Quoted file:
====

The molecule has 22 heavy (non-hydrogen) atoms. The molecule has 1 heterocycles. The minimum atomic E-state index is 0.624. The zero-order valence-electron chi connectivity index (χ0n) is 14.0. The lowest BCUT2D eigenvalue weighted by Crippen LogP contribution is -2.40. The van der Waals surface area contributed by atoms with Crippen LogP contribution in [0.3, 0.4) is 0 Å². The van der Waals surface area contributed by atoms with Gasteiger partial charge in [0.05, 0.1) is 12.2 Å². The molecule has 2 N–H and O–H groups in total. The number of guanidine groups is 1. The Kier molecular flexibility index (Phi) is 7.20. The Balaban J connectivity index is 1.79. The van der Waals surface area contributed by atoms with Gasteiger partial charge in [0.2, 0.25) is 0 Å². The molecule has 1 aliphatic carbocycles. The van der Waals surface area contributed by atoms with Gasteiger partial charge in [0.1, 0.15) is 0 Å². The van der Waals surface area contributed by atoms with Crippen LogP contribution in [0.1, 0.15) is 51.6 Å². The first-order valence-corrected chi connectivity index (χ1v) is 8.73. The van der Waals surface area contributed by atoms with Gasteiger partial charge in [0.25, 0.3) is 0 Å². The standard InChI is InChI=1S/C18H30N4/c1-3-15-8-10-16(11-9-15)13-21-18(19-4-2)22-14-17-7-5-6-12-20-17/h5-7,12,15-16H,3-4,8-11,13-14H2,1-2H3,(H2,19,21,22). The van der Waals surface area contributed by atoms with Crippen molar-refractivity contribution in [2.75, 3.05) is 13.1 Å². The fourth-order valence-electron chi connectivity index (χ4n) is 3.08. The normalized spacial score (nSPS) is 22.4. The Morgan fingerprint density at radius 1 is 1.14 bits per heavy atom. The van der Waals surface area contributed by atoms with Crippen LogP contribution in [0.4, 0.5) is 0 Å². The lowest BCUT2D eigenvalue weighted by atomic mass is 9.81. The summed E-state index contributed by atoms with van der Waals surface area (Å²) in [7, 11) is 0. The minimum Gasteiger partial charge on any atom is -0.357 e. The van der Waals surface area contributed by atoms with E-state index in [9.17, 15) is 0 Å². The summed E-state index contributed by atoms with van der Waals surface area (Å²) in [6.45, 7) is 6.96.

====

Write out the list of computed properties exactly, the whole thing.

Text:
The molecule has 22 heavy (non-hydrogen) atoms. The molecule has 1 heterocycles. The minimum atomic E-state index is 0.624. The zero-order valence-electron chi connectivity index (χ0n) is 14.0. The lowest BCUT2D eigenvalue weighted by Crippen LogP contribution is -2.40. The van der Waals surface area contributed by atoms with Crippen LogP contribution in [0.3, 0.4) is 0 Å². The van der Waals surface area contributed by atoms with Gasteiger partial charge in [0.05, 0.1) is 12.2 Å². The molecule has 2 N–H and O–H groups in total. The number of guanidine groups is 1. The Kier molecular flexibility index (Phi) is 7.20. The Balaban J connectivity index is 1.79. The van der Waals surface area contributed by atoms with Gasteiger partial charge in [0.2, 0.25) is 0 Å². The molecule has 1 aliphatic carbocycles. The van der Waals surface area contributed by atoms with Gasteiger partial charge in [0.1, 0.15) is 0 Å². The van der Waals surface area contributed by atoms with Crippen LogP contribution in [0.1, 0.15) is 51.6 Å². The first-order valence-corrected chi connectivity index (χ1v) is 8.73. The van der Waals surface area contributed by atoms with Gasteiger partial charge in [0.25, 0.3) is 0 Å². The standard InChI is InChI=1S/C18H30N4/c1-3-15-8-10-16(11-9-15)13-21-18(19-4-2)22-14-17-7-5-6-12-20-17/h5-7,12,15-16H,3-4,8-11,13-14H2,1-2H3,(H2,19,21,22). The van der Waals surface area contributed by atoms with Crippen molar-refractivity contribution in [2.75, 3.05) is 13.1 Å². The fourth-order valence-electron chi connectivity index (χ4n) is 3.08. The normalized spacial score (nSPS) is 22.4. The Morgan fingerprint density at radius 1 is 1.14 bits per heavy atom. The van der Waals surface area contributed by atoms with Crippen LogP contribution in [0.4, 0.5) is 0 Å². The lowest BCUT2D eigenvalue weighted by atomic mass is 9.81. The summed E-state index contributed by atoms with van der Waals surface area (Å²) in [7, 11) is 0. The minimum Gasteiger partial charge on any atom is -0.357 e. The van der Waals surface area contributed by atoms with E-state index in [9.17, 15) is 0 Å². The summed E-state index contributed by atoms with van der Waals surface area (Å²) in [6.45, 7) is 6.96.